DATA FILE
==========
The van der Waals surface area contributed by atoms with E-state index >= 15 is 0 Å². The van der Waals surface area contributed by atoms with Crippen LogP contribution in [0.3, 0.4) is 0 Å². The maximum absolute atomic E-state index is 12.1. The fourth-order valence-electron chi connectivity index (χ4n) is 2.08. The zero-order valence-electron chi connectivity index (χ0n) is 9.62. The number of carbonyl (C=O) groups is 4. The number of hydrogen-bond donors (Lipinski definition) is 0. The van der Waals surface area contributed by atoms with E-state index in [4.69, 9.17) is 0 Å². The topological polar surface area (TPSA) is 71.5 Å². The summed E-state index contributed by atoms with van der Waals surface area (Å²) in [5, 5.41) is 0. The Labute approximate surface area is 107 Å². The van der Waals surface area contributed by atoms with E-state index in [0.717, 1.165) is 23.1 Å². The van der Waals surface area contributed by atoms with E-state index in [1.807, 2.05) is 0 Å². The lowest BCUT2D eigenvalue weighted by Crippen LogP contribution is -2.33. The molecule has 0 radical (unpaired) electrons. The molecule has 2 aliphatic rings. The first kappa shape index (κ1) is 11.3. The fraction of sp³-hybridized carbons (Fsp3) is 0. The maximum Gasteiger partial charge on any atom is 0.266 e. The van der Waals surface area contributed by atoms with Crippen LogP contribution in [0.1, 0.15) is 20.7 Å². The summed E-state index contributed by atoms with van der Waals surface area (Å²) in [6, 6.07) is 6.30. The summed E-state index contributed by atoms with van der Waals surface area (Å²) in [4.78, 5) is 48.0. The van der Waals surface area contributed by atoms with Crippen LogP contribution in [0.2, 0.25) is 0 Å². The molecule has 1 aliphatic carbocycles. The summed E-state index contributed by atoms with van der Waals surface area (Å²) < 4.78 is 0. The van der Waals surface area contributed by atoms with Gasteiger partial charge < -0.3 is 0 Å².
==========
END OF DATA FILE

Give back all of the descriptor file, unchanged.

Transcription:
The van der Waals surface area contributed by atoms with E-state index >= 15 is 0 Å². The van der Waals surface area contributed by atoms with Crippen LogP contribution in [0.3, 0.4) is 0 Å². The maximum absolute atomic E-state index is 12.1. The fourth-order valence-electron chi connectivity index (χ4n) is 2.08. The zero-order valence-electron chi connectivity index (χ0n) is 9.62. The number of carbonyl (C=O) groups is 4. The number of hydrogen-bond donors (Lipinski definition) is 0. The van der Waals surface area contributed by atoms with E-state index in [4.69, 9.17) is 0 Å². The topological polar surface area (TPSA) is 71.5 Å². The summed E-state index contributed by atoms with van der Waals surface area (Å²) in [5, 5.41) is 0. The Labute approximate surface area is 107 Å². The van der Waals surface area contributed by atoms with E-state index in [0.717, 1.165) is 23.1 Å². The van der Waals surface area contributed by atoms with E-state index in [1.807, 2.05) is 0 Å². The lowest BCUT2D eigenvalue weighted by Crippen LogP contribution is -2.33. The molecule has 0 radical (unpaired) electrons. The molecule has 2 aliphatic rings. The first kappa shape index (κ1) is 11.3. The fraction of sp³-hybridized carbons (Fsp3) is 0. The maximum Gasteiger partial charge on any atom is 0.266 e. The van der Waals surface area contributed by atoms with Crippen LogP contribution in [0.1, 0.15) is 20.7 Å². The summed E-state index contributed by atoms with van der Waals surface area (Å²) in [6, 6.07) is 6.30. The summed E-state index contributed by atoms with van der Waals surface area (Å²) in [4.78, 5) is 48.0. The van der Waals surface area contributed by atoms with Crippen LogP contribution in [0.2, 0.25) is 0 Å². The molecule has 1 aliphatic carbocycles. The summed E-state index contributed by atoms with van der Waals surface area (Å²) < 4.78 is 0. The van der Waals surface area contributed by atoms with Gasteiger partial charge < -0.3 is 0 Å².